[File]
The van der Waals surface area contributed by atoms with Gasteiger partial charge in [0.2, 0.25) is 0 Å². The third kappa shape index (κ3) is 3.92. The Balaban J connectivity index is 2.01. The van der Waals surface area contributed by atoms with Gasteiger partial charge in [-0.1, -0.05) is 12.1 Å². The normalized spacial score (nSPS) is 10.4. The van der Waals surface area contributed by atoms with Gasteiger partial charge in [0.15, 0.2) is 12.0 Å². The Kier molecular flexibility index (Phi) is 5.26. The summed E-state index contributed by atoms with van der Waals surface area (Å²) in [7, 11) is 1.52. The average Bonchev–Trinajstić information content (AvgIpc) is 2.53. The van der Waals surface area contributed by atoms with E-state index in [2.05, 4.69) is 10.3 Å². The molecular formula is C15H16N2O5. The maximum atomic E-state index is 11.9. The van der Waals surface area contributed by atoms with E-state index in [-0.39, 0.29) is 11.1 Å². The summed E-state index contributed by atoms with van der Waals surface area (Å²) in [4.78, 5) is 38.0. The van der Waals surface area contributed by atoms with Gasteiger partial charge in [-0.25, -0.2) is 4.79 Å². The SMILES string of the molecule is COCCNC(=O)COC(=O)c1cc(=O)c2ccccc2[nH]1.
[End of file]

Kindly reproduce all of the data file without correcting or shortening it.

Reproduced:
The van der Waals surface area contributed by atoms with Gasteiger partial charge in [0.2, 0.25) is 0 Å². The third kappa shape index (κ3) is 3.92. The Balaban J connectivity index is 2.01. The van der Waals surface area contributed by atoms with Gasteiger partial charge in [-0.1, -0.05) is 12.1 Å². The normalized spacial score (nSPS) is 10.4. The van der Waals surface area contributed by atoms with Gasteiger partial charge in [0.15, 0.2) is 12.0 Å². The Kier molecular flexibility index (Phi) is 5.26. The summed E-state index contributed by atoms with van der Waals surface area (Å²) in [7, 11) is 1.52. The average Bonchev–Trinajstić information content (AvgIpc) is 2.53. The van der Waals surface area contributed by atoms with E-state index in [2.05, 4.69) is 10.3 Å². The molecular formula is C15H16N2O5. The maximum atomic E-state index is 11.9. The van der Waals surface area contributed by atoms with E-state index in [-0.39, 0.29) is 11.1 Å². The summed E-state index contributed by atoms with van der Waals surface area (Å²) in [4.78, 5) is 38.0. The van der Waals surface area contributed by atoms with Gasteiger partial charge in [-0.25, -0.2) is 4.79 Å². The SMILES string of the molecule is COCCNC(=O)COC(=O)c1cc(=O)c2ccccc2[nH]1.